STATEN ISLAND, N.Y. – Gift cards make for quick and practical gifts, but buying them involves hidden risks, consumer experts warn.
Some gift cards could have hidden fees or charges for inactivity. And some charge a fee for activation, so it’s important to read the fine print before buying them or when receiving one as a gift, New York State Comptroller Thomas P. DiNapoli previously told the Advance.
And gift card purchases make you an easy mark for cybercriminals, who can easily tamper with the PIN or bar code to steal the money you put on them, police say.
Several major retailers in New York City discovered last holiday season that their gift cards had been tampered with, the NYPD said at the time. If consumers had bought the tampered cards, they would have lost the money loaded onto them.
Criminals copy down gift card numbers, then scratch off the coverings over the PIN, giving them access to card balances once they’re activated by an unsuspecting consumer. They replace the code coverings with stickers, making it tough to tell that the cards have been tampered with, Consumer Reports reported.
Criminals can still gain access to the funds with the PIN covering intact by using online bots or other kinds of computer software to guess the PIN code. Shorter codes are easiest to crack, police said.
Even if the cards haven’t been tampered with, you can still lose your money if you don’t read the fine print.
Watch out for hidden fees and restrictions. While some gift card sellers have done away with inactivity fees — a penalty charged if the card isn’t used within a certain period of time — consumers should still ask, when purchasing the card, whether those fees apply, DiNapoli warned last year.
And, if you receive a gift card, be sure not to leave a balance of unused funds. Last year, Americans left $1 billion of unspent cash on cards, according to the National Retail Federation.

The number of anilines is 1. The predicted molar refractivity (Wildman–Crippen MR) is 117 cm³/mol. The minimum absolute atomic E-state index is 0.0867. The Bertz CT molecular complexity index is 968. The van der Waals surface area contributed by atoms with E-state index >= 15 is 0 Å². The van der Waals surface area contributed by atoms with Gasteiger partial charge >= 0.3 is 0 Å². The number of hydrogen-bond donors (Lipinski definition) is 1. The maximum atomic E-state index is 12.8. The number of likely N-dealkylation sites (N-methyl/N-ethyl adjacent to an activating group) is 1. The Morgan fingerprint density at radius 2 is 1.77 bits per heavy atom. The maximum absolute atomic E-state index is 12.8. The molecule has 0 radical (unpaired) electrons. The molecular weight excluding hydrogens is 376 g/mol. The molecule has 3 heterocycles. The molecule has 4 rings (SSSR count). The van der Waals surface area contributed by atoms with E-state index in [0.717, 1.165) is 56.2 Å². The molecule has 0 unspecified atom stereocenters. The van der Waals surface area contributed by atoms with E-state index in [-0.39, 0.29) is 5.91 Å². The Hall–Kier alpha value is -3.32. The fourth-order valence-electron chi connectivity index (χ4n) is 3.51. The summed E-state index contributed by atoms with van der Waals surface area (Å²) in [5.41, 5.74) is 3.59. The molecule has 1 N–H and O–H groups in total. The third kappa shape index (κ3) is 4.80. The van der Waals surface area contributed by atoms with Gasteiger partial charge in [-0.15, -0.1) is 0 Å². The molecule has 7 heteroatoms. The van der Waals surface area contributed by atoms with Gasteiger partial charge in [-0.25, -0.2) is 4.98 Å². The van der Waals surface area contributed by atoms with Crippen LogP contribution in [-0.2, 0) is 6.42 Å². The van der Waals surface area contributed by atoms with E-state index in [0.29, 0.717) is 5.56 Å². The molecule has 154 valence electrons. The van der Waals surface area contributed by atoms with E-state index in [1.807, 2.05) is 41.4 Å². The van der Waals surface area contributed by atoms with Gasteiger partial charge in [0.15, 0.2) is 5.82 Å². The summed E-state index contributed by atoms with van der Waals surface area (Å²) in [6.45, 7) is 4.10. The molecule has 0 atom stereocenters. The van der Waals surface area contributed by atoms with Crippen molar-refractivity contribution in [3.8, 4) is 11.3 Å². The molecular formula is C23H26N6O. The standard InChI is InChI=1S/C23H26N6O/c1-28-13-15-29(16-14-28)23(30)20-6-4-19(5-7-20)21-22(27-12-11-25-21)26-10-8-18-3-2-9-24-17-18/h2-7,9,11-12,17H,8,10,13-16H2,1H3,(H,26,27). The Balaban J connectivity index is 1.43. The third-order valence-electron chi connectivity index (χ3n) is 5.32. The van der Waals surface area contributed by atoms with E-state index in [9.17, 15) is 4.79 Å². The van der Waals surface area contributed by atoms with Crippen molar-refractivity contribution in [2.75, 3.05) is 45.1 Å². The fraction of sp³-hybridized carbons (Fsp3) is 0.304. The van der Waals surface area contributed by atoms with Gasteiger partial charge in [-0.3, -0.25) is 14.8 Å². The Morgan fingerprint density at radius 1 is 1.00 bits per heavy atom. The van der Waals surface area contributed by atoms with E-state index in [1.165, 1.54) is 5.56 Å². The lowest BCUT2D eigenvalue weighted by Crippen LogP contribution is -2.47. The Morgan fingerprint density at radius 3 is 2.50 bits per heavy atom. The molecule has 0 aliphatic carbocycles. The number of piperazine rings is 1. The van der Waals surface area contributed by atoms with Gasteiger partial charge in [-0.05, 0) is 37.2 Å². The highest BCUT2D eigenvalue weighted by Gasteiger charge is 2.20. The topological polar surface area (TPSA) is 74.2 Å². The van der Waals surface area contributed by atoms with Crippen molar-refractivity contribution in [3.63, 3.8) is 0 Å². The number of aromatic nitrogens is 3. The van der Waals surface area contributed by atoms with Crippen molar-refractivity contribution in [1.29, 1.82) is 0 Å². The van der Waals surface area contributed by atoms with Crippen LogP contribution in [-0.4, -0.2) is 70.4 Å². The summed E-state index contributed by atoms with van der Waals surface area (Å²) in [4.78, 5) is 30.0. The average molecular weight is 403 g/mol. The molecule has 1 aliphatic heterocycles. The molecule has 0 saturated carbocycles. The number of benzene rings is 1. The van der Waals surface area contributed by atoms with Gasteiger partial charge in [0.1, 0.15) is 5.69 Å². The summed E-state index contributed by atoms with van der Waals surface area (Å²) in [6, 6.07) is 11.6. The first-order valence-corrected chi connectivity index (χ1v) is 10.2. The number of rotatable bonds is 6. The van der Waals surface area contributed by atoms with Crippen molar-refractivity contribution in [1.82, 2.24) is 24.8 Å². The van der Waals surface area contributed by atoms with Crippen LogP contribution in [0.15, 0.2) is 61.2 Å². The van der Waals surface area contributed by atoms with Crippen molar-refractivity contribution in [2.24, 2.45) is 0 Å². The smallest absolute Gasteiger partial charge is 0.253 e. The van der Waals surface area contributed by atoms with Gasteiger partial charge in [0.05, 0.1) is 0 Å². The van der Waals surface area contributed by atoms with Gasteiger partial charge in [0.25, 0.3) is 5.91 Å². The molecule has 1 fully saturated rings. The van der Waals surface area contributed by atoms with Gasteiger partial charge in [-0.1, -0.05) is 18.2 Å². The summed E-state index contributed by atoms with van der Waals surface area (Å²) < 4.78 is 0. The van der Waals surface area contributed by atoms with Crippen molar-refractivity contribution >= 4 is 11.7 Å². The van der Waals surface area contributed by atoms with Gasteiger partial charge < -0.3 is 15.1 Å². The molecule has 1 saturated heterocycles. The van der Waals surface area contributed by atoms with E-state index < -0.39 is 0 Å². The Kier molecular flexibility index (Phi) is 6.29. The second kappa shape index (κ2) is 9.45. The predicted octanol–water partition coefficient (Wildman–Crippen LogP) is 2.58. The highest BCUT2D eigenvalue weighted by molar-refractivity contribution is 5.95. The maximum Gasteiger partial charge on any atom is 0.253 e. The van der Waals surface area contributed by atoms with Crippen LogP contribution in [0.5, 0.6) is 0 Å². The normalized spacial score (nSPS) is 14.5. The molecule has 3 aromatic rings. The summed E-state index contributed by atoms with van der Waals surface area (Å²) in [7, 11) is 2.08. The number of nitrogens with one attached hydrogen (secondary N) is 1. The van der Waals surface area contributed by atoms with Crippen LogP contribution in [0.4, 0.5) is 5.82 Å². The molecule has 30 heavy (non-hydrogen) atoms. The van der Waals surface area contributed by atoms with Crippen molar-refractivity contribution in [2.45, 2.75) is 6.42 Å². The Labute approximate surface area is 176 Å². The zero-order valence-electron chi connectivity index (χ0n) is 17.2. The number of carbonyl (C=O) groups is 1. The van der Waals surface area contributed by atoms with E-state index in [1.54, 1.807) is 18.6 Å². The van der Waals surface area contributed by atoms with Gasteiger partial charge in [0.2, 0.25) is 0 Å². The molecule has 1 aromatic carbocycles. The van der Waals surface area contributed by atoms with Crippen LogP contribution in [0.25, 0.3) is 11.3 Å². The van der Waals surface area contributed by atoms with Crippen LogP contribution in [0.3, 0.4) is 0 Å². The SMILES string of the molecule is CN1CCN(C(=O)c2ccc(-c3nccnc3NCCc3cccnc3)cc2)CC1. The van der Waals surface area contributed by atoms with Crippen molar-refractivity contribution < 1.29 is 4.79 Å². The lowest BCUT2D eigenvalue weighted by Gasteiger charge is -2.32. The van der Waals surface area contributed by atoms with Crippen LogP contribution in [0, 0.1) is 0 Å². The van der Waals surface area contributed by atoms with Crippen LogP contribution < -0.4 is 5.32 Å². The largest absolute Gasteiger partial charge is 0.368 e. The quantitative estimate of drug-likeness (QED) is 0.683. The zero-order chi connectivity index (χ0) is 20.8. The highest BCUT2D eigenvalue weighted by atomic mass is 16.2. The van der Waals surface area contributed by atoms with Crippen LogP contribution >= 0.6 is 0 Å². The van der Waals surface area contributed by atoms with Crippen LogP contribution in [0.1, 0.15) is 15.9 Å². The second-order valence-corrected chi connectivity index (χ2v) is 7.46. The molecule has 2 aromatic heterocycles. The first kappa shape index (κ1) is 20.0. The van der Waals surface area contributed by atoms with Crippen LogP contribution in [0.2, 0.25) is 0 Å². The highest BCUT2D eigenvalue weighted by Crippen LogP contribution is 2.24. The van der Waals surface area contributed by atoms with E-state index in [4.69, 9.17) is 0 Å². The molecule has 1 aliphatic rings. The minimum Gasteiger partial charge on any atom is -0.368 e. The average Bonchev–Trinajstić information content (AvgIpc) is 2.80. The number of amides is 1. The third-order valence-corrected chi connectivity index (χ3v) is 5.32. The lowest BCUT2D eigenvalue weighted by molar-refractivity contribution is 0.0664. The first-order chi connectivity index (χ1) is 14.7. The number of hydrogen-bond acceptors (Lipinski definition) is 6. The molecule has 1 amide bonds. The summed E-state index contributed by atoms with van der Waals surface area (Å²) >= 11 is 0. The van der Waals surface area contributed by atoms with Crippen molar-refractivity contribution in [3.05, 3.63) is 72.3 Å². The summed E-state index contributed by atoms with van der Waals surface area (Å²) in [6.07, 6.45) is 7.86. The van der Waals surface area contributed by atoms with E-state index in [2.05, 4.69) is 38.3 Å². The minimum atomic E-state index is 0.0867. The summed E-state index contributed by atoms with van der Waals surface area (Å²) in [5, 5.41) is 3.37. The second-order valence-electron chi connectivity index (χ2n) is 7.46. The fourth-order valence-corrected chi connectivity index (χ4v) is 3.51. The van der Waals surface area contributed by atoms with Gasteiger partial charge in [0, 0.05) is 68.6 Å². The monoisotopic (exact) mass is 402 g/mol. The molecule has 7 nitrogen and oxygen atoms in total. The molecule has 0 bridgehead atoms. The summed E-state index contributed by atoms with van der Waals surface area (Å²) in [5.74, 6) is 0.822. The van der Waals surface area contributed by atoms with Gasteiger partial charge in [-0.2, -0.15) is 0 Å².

Here are a few tips for avoiding fraud, or hidden fees, when buying or using gift cards, according to Consumer Reports and DiNapoli:
Buy gift cards online. When you buy then directly from retailers, chain restaurants, or other issuers, criminals don’t have easy access to those cards.
Look for cards stored out of reach. If you absolutely have to buy a gift card in a retail store, look for those kept behind the counter or in well-sealed packaging, Consumer Reports advises.
Examine the packaging. If the cards are out in the open on a rack, look at a wide assortment and check to see if the packaging has been tampered with. Be sure the cards are in view of surveillance cameras or store employees.
If you receive a card as a gift, change the security code and use the card quickly. The longer a card sits around, the more likely a cybercriminal is to steal the balance.
Read the fine print. Look for conditions that can decrease the value of the card. These may include charging:
- Service fees when the card is purchased.
- Fees to call and check the balance remaining on the card.
- Replacement fees for lost or stolen cards.
Register your card with retailers. By registering the card, owners can be identified, which improves the opportunity of finding and claiming the unused card balance.